Where U_{j}(r) and U_{i}(r) are utility functions for the j^{th }and i^{th }users, respectively, r_{j}(n) and r_{i}(n) are average throughputs of the n^{th }time slot or service interval for the j^{th }and i^{th }users, respectively, and τ_{c }is a throughput filter time constant.

[0041]
The primal ascent approach selects the user j* that maximizes the net change in the objective function F. This selection may be expressed mathematically as follows,
$\begin{array}{cc}{j}^{*}=\underset{j}{a\ue89e\text{\hspace{1em}}\ue89er\ue89e\text{\hspace{1em}}\ue89eg\ue89e\text{\hspace{1em}}\ue89em\ue89e\text{\hspace{1em}}\ue89ea\ue89e\text{\hspace{1em}}\ue89ex}\ue89e\left\{\Delta \ue89e\text{\hspace{1em}}\ue89e{F}_{j}\left(\stackrel{\rho}{r}\ue8a0\left(n\right)\right)\right\}=\underset{j}{a\ue89e\text{\hspace{1em}}\ue89er\ue89e\text{\hspace{1em}}\ue89eg\ue89e\text{\hspace{1em}}\ue89em\ue89e\text{\hspace{1em}}\ue89ea\ue89e\text{\hspace{1em}}\ue89ex}\ue89e\left\{{U}_{j}\ue8a0\left(\left(11/{\tau}_{c}\right)\ue89e{r}_{j}\ue8a0\left(n\right)+{d}_{j}\ue8a0\left(n\right)/{\tau}_{c}\right){U}_{j}\ue8a0\left(\left(11/{\tau}_{c}\right)\ue89e{r}_{j}\ue8a0\left(n\right)\right)\right\}& \left(2\right)\end{array}$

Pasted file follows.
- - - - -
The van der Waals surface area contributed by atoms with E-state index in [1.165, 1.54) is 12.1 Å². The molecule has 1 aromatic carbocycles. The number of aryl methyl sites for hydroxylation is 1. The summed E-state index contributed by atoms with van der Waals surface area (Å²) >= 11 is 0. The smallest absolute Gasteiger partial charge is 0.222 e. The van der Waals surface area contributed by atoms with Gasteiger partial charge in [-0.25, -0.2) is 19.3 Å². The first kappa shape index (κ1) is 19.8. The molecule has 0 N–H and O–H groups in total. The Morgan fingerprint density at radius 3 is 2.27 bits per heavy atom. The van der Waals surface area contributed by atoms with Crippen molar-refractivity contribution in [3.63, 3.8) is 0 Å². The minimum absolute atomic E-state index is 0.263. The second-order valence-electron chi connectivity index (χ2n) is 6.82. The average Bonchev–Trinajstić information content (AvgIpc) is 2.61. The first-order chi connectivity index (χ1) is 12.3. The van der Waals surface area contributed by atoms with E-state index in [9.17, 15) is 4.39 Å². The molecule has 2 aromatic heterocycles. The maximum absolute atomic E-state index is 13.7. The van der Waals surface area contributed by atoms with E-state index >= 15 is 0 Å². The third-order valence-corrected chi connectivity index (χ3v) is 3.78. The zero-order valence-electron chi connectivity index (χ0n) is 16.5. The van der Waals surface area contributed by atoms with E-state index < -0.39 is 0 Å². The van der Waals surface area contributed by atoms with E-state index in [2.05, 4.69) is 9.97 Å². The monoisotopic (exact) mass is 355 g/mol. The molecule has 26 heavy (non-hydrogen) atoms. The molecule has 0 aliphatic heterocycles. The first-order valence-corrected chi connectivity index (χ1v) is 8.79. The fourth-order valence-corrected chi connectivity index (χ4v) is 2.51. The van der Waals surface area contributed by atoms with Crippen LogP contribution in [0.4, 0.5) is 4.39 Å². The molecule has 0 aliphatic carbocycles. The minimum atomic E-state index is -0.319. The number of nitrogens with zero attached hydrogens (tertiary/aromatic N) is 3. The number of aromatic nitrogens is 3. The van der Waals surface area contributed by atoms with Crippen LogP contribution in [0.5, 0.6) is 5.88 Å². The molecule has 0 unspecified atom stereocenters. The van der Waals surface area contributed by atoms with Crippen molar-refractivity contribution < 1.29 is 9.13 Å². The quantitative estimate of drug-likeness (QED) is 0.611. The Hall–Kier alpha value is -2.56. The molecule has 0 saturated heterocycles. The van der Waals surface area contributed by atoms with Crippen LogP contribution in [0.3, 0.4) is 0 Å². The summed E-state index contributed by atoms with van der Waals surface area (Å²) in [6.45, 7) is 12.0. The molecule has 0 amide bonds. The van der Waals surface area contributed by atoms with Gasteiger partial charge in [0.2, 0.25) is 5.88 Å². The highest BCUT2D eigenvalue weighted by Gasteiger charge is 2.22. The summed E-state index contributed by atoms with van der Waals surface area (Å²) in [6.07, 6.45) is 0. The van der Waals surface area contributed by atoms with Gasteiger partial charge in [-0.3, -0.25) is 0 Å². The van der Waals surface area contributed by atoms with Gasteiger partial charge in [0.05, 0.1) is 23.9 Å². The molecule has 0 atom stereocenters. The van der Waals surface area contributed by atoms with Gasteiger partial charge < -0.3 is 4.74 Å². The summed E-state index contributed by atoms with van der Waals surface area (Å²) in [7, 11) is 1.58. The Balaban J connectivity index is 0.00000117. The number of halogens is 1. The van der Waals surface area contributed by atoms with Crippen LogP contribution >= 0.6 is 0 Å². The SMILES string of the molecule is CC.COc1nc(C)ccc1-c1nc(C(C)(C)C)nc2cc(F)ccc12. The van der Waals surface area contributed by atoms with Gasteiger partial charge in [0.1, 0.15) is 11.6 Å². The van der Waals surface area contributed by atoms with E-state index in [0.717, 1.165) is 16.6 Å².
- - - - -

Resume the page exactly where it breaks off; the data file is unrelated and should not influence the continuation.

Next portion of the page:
[0042]
where j* corresponds to the user that yields the greatest net change in the objective function F.

[0043]
If proportional fair scheduling were applied to (2), with the utility function defined as U(r)=1/r, the result would be,
$\begin{array}{cc}{j}^{*}=\underset{j}{a\ue89e\text{\hspace{1em}}\ue89er\ue89e\text{\hspace{1em}}\ue89eg\ue89e\text{\hspace{1em}}\ue89em\ue89e\text{\hspace{1em}}\ue89ea\ue89e\text{\hspace{1em}}\ue89ex}\ue89e\left\{\frac{{d}_{j}\ue8a0\left(n\right)}{{r}_{j}\ue8a0\left(n\right)}\right\},& \left(3\right)\end{array}$

[0044]
which represents choosing the user having the largest ratio of requested data rate to past average data rate (i.e. requested rate to average throughput). For this particular U(r), primal ascent scheduling yields the same result (i.e., selects the same user j) as when the proportional fair scheduler is used. However, primal ascent scheduling arrives at this result by considering the actual changes associated with the different service scenarios, rather than simply choosing the user with the steepest gradient.